1. Plan a 15cm X 15cm swatch (not 10cm). Why? You're not bound to get an accurate count of your stitches and rows since edge stitches often curl round the edges, and I don't know if it's just me, but my selvedge stitch are looser than the others. Also, if your tension turns out to be tighter than that given by the pattern, your square will be smaller than 10cm squared and you won't know how far off you are.

    To calculate what is a 15cm square, multiply the stitches and rows from the pattern's tension guide by 1.5. So, if your pattern says that 20sts X 30 rows makes 10cm squared, you would cast on 30sts and work in stocking stitch for 45 rows. If your tension is dead on the guide, your square will be a 15cm square.
  2. Once you have done this swatch, it will be curly, as stocking stitch is. Since you're bothering to do a tension swatch, you're probably planning on bothering to block or steam your finished project. Therefore, you need to block or steam your swatch. You might also want to beat up the swatch a little too, to imitate everyday wear and tear, since knitted objects may stretch over time. I will usually block swatches properly, washing briefly in warm water and laundry liquid, then rinsing in warm water. However for this pattern, I couldn't be bothered going to those lengths, so instead I thoroughly washed the swatch in warm water and squeezed it out. See my diagram for how I did it:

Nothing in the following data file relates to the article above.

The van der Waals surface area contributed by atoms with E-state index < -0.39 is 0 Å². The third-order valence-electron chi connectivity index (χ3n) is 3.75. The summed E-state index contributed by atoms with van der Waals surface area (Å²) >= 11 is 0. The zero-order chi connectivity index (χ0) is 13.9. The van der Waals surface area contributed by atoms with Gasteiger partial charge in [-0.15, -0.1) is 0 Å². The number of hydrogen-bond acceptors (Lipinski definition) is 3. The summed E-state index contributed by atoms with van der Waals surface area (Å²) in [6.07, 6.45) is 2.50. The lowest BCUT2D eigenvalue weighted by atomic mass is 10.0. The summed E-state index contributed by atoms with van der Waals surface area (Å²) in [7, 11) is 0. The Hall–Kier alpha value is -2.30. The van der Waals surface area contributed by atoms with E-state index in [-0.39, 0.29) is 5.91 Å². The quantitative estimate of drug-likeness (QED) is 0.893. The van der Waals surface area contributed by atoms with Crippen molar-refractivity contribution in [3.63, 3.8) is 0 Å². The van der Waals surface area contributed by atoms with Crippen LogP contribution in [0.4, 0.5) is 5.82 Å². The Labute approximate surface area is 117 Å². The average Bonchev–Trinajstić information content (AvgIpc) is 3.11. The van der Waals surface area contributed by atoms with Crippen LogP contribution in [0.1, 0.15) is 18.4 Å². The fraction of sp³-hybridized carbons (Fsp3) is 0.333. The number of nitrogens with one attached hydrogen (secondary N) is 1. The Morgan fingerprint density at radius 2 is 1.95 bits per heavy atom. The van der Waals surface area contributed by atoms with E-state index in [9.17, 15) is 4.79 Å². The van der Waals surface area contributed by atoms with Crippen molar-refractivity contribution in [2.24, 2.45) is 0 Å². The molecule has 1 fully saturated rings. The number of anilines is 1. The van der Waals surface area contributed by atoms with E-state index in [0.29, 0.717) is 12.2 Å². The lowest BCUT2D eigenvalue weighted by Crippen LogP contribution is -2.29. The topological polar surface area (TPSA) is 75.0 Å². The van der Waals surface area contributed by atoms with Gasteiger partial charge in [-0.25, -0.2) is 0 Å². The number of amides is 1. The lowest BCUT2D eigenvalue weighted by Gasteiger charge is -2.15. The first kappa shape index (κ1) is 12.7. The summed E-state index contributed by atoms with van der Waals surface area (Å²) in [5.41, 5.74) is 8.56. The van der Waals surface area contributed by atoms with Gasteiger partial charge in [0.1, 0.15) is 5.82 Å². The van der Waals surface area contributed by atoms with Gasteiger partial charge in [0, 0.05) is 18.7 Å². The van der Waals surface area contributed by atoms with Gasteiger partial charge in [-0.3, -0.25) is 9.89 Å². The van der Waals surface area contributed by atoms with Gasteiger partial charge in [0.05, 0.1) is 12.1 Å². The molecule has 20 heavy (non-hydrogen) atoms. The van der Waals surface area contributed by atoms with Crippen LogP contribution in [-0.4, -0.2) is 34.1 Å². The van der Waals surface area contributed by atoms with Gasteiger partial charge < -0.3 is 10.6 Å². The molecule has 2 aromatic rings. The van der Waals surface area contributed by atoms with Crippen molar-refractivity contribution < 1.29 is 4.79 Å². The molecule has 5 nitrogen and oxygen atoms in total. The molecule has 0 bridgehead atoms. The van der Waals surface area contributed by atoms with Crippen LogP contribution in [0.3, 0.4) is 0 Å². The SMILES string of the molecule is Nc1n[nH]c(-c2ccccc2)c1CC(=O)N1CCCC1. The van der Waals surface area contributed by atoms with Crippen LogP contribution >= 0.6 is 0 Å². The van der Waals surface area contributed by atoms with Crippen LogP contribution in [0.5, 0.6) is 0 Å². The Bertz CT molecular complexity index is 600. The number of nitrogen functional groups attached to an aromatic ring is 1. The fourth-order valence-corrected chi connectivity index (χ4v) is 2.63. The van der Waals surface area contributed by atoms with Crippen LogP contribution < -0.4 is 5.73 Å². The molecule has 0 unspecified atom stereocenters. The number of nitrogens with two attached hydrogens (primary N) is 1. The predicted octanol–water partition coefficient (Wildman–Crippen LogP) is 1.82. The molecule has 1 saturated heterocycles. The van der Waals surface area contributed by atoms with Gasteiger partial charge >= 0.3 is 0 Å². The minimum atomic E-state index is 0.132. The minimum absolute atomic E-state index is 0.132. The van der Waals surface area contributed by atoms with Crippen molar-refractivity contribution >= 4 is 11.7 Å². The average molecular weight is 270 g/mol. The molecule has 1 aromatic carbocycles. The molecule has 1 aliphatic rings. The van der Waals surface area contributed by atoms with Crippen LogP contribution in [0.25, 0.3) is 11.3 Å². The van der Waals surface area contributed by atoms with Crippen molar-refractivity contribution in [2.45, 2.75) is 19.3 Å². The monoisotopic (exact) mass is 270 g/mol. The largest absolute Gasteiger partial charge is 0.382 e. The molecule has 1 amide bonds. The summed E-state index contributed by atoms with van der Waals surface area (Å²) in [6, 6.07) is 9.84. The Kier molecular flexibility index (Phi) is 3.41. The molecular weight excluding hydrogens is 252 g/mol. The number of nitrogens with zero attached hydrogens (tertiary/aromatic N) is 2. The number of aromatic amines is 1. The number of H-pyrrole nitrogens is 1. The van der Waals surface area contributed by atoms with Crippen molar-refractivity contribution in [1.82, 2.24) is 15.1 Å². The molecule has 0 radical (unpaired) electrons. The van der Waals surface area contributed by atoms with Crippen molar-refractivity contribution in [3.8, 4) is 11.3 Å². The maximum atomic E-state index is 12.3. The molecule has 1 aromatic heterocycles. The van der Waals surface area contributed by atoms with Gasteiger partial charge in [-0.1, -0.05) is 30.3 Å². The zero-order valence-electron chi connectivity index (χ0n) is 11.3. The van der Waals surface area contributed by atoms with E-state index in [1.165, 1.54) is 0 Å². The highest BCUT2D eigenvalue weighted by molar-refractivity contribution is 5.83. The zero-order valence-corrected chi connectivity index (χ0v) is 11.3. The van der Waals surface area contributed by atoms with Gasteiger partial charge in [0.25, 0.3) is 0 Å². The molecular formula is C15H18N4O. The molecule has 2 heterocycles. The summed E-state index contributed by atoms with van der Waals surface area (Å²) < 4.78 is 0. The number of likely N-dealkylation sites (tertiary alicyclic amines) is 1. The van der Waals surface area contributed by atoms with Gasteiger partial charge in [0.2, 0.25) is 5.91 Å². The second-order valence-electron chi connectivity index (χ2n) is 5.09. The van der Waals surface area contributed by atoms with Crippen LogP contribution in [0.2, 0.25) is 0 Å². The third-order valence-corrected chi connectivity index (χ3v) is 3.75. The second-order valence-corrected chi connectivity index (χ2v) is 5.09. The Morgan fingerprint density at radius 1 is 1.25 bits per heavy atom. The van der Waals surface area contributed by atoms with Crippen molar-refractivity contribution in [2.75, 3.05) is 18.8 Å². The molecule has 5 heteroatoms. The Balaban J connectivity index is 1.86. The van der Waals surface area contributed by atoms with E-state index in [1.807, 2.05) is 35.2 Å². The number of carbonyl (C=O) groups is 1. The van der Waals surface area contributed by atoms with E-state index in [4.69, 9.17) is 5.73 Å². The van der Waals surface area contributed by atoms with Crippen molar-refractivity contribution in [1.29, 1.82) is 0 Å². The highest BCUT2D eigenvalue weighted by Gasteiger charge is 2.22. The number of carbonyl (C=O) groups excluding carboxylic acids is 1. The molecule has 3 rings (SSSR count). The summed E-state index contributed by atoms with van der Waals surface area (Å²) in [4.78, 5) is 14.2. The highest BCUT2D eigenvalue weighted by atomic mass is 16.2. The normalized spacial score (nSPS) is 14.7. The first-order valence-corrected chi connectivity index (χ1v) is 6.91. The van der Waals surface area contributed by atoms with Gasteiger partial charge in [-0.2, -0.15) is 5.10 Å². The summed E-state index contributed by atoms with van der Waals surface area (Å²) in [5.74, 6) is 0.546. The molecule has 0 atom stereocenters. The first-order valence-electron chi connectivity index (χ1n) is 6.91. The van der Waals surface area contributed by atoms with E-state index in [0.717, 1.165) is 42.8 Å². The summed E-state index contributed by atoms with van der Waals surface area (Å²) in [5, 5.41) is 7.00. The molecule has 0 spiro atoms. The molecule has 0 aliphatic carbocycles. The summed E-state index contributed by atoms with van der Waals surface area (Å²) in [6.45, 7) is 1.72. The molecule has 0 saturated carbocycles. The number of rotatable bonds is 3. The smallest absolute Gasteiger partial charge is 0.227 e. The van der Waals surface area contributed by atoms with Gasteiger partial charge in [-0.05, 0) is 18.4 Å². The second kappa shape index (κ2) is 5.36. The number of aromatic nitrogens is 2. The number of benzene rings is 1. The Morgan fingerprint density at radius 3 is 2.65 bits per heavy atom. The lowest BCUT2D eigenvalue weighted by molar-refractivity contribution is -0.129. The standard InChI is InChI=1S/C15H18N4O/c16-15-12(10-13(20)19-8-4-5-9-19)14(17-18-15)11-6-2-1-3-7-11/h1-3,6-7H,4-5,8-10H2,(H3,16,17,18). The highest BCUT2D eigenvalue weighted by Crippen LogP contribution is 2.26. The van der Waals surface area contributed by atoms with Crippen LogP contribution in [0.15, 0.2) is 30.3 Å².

After you've wet your swatch, you need to pin it out to dry. Pin it out square, but don't stretch or compress it so that it fits into a 15cm square. That defeats the purpose of the swatch. I would normally use sewing pins, the ones with the colourful heads, but I don't have any in Tasmania, sew (pun intended) I used sewing needles. I could never have done this in Adelaide. My female dog Bubbles loves metal things. Once, my mum noticed that Bubbles would yelp every time she got into her bed. Turns out she had been collecting the sewing needles I would inadvertently drop when I wove in ends etc. (I had a tin full of sewing and darning needles) Thank God she never ate any of them (she has eaten other sharp metal things before). I now keep much better track of my notions. Anyway, I digress. Here is what it looked like when I pinned out my swatch:
Once it is dry, grab your ruler or tape measure and count the number of stitches (including half stitches) and rows in a 10cm square. As I said before, if you have a greater number of stitches/rows than the tension guide, your finished object will be smaller than the design. Fewer stitches/rows than the guide, it will be larger than the design. If you're one or two stitches off, you might not want to bother adjusting the needles size and re-swatching. If you want, you can calculate, based on your own tension, how big your finished object will be, and then decide if the finished size will do the job.

Other Ways to Swatch
I save my tension swatches and am planning to turn them into a  blanket when I have enough. I have some half-arsed ones that I might also put in the blanket, I haven't decided yet.

That's all. Here's a picture of a beetle: